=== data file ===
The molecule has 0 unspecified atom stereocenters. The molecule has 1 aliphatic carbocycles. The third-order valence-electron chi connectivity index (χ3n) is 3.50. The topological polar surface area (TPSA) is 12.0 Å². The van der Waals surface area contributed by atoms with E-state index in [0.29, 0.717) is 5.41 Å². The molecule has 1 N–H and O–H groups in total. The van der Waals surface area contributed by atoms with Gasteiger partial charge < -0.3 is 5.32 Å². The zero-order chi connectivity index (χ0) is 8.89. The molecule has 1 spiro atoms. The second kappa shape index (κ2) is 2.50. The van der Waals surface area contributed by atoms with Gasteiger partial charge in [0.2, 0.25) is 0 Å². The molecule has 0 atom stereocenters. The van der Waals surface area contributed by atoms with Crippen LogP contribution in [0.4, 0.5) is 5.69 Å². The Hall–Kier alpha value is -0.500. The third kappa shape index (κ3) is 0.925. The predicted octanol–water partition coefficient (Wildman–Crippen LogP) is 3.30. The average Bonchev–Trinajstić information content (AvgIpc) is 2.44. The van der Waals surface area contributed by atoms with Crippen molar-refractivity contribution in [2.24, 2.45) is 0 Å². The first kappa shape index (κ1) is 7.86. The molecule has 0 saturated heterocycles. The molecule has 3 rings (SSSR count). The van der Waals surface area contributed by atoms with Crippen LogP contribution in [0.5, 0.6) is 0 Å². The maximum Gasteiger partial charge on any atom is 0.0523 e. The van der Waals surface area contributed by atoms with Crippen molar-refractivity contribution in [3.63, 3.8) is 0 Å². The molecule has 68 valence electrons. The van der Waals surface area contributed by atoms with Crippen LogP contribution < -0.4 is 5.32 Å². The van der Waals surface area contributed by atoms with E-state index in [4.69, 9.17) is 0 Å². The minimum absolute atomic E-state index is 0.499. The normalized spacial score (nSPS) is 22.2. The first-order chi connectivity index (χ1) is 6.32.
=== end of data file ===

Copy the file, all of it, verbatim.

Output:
The molecule has 0 unspecified atom stereocenters. The molecule has 1 aliphatic carbocycles. The third-order valence-electron chi connectivity index (χ3n) is 3.50. The topological polar surface area (TPSA) is 12.0 Å². The van der Waals surface area contributed by atoms with E-state index in [0.29, 0.717) is 5.41 Å². The molecule has 1 N–H and O–H groups in total. The van der Waals surface area contributed by atoms with Gasteiger partial charge < -0.3 is 5.32 Å². The zero-order chi connectivity index (χ0) is 8.89. The molecule has 1 spiro atoms. The second kappa shape index (κ2) is 2.50. The van der Waals surface area contributed by atoms with Gasteiger partial charge in [0.2, 0.25) is 0 Å². The molecule has 0 atom stereocenters. The van der Waals surface area contributed by atoms with Crippen LogP contribution in [0.4, 0.5) is 5.69 Å². The Hall–Kier alpha value is -0.500. The third kappa shape index (κ3) is 0.925. The predicted octanol–water partition coefficient (Wildman–Crippen LogP) is 3.30. The average Bonchev–Trinajstić information content (AvgIpc) is 2.44. The van der Waals surface area contributed by atoms with Crippen molar-refractivity contribution in [2.24, 2.45) is 0 Å². The first kappa shape index (κ1) is 7.86. The molecule has 0 saturated heterocycles. The molecule has 3 rings (SSSR count). The van der Waals surface area contributed by atoms with Crippen LogP contribution in [0.5, 0.6) is 0 Å². The maximum Gasteiger partial charge on any atom is 0.0523 e. The van der Waals surface area contributed by atoms with Crippen molar-refractivity contribution in [3.63, 3.8) is 0 Å². The molecule has 68 valence electrons. The van der Waals surface area contributed by atoms with Crippen LogP contribution < -0.4 is 5.32 Å². The van der Waals surface area contributed by atoms with E-state index in [4.69, 9.17) is 0 Å². The minimum absolute atomic E-state index is 0.499. The normalized spacial score (nSPS) is 22.2. The first-order chi connectivity index (χ1) is 6.32.